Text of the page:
Bodhi Linux 7.0 is its best, most user-friendly release yet

The default Bodhi Linux desktop.

Moksha’s Green theme is now the default.

Screenshot by Jack Wallen/ZDNET

Bodhi Linux has been a long-time favorite operating system of mine. This is partially due to it having a desktop based on Enlightenment, but also because the development team has always delivered a rock-solid system that’s as fun as it is easy to use. And although the changes to 7.0 are sometimes subtle, they come together to make this the best release yet.

For those who don’t know, Bodhi Linux is an open-source operating system that is based on the latest LTS (Long Term Support) release of Ubuntu Linux, which in this case means Ubuntu 22.04. Bodhi Linux has held true to a philosophy of desktop minimalism combined with high customization. And, once again, the developers have delivered on that idea — only this time giving users an even more seamless experience.

Also: Bodhi Linux can make an old computer feel brand new

One of the first things I noticed with Bodhi 7.0 is that the onboarding experience has been simplified. In previous releases, upon installation users would have to answer a few questions, such as will the OS be used on a laptop or desktop. With this latest release, those questions are gone. On first login, users are simply presented with the Moksha desktop environment.

Speaking of desktops, the default Moksha theme is very green, with a beautiful (subtlety) animated background. On that desktop, pictured at the top of this story, you’ll find — clockwise from the top left — an analog clock, the workspace pager (where you can switch between virtual desktops), a system tray, application launchers, and the desktop menu. Of course, since this desktop is based on Enlightenment, you also get access to the desktop menu by clicking any blank spot. 

When you view that desktop menu, the first thing you’ll probably notice is that it’s lacking some important applications. Out of the box, you’ll find the Chromium Web Browser and a Web Browser Manager (which allows you to install other web browsers with ease), Leafpad (a text editor), and not much more. 

But that gap is OK because you can open the main menu, and click Applications > System Tools > Bodhi AppCenter to open the GUI tool that allows you to install plenty of software, such as LibreOffice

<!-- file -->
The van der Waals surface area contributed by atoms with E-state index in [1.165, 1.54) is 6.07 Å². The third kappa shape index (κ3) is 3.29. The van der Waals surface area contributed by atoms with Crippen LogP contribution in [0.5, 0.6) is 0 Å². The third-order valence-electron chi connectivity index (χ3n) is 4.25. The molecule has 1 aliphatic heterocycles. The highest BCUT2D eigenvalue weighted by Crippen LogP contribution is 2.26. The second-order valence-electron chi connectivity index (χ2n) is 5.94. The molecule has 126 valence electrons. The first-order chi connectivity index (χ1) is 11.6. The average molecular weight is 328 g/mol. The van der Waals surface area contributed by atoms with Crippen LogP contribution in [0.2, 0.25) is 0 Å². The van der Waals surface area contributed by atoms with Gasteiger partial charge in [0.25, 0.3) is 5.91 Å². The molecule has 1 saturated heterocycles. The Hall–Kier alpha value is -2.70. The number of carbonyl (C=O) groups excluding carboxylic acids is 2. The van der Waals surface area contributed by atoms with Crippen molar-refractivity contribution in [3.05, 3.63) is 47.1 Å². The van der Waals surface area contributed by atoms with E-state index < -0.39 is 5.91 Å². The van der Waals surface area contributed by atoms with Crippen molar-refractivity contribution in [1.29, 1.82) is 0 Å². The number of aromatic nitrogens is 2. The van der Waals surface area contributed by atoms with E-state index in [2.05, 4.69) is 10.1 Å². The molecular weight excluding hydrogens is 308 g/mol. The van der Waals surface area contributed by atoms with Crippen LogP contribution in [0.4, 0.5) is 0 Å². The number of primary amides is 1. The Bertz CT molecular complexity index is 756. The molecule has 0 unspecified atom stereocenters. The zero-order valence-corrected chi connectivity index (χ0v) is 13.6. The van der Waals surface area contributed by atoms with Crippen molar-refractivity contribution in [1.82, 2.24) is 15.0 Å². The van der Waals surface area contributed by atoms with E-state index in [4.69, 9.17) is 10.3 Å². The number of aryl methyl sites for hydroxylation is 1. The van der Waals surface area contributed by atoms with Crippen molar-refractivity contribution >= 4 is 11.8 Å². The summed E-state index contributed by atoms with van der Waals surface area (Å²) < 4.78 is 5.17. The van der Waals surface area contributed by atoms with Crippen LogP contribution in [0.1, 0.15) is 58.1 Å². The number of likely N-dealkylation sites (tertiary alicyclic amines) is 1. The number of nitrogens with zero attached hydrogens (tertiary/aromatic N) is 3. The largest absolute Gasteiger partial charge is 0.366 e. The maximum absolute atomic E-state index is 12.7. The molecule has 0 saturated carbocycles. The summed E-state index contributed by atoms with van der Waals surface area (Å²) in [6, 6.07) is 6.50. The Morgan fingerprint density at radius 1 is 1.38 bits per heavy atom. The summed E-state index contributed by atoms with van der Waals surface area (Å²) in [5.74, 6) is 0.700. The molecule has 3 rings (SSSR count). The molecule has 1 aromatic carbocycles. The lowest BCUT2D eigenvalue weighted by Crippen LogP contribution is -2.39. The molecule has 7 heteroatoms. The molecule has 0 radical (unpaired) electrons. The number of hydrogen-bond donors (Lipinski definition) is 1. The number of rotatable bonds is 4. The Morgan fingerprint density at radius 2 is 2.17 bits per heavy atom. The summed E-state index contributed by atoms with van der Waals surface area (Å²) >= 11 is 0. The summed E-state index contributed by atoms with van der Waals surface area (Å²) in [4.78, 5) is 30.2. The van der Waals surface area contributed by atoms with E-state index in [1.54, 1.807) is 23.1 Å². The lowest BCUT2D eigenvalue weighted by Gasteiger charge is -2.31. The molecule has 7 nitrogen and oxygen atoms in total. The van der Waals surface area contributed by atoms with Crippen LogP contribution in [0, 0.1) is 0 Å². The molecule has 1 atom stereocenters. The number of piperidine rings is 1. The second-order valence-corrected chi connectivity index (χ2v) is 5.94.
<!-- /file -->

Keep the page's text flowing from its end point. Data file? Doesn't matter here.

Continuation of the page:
Also: 8 things you can do with Linux that you can’t do with MacOS or Windows

The one thing you will find missing is both Snap and Flatpack support. This gap is because neither package manager is installed out of the box. 

The Bodhi Linux AppCenter.

The Bodhi AppCenter actually opens in the Chromium web browser.

Screenshot by Jack Wallen/ZDNET

When you go to install snapd (as you would with any Ubuntu-based distribution), you’ll find it’s not possible to take this action out of the box. You can, however, enable snapd with the following commands:

sudo rm /et/capt/preferences.d/nosnap.pref
sudo apt-get update
sudo apt-get install snapd -y

You can install flatpak out of the box with the command:

sudo apt-get install flatpak -y

Once you’ve installed either Snap or Flatpak, you can then add those third-party, proprietary software titles (from the command line).

Also: The best Linux distros for beginners

Another really handy aspect of the Moksha desktop is that you can add favorite applications, which are then quickly launched from a right-click on the desktop. To do this, you must open the Settings Panel (Menu > Settings > Settings Panel), go to Apps, click Favorite Applications, select the app you want to add, click Apply, and click OK to close the window. 

The Bodhi Favorites section of System Settings.

Adding applications to Favorites so they are more easily accessible.

Screenshot by Jack Wallen/ZDNET

At this point, right-click anywhere on the desktop and you’ll find the Favorites menu.

The list of improvements for Bodhi 7.0

As for the main improvements in Bodhi 7.0, they include:

  • A new “s76” release, which includes a kernel with “cutting-edge” performance
  • Kernel updates are enabled by default
  • Updated EFL and Terminology (now match the version in e-git)
  • The Moksha Desktop no longer relies on deprecated libraries
  • The login screen now has an upgraded greeter with a password reveal feature
  • Moksha Green theme is now the default, which showcases an animated background, a refreshed splash screen, and plenty of other improvements
  • Pre-installed Thunar archive plugin
  • Zorin OS Browser Manager-inspired Web-browser-manager app makes it easier to install other web browsers
  • A new keyboard shortcut viewer (accessible from the desktop menu)
  • The iBar Module now supports application instances
  • A totally restructured Notification module now supports Notification actions

Although these improvements might seem minor to the average user, when you put them all together (adding them to the already fun-to-use Moksha desktop), you’ll find a desktop operating system that is considerably easier to use than previous iterations. And if you opt to use the s76 release, you’ll find it performs way above your expectations.

Also: How to install Linux on an old laptop to give it new life and purpose

Bodhi Linux has always had a place in my heart. With this latest release, that place is solidified as a Linux distribution that I wouldn’t hesitate to recommend to anyone with just the slightest bit of Linux experience. 

Would I recommend Bodhi Linux to users who’ve never touched Linux? Probably not. But if you’re looking for a highly customizable desktop that is fun, user-friendly, and can grow with your experience, you’d be remiss if you didn’t check out the latest release of Bodhi Linux. Download an ISO and install Bodhi Linux today.

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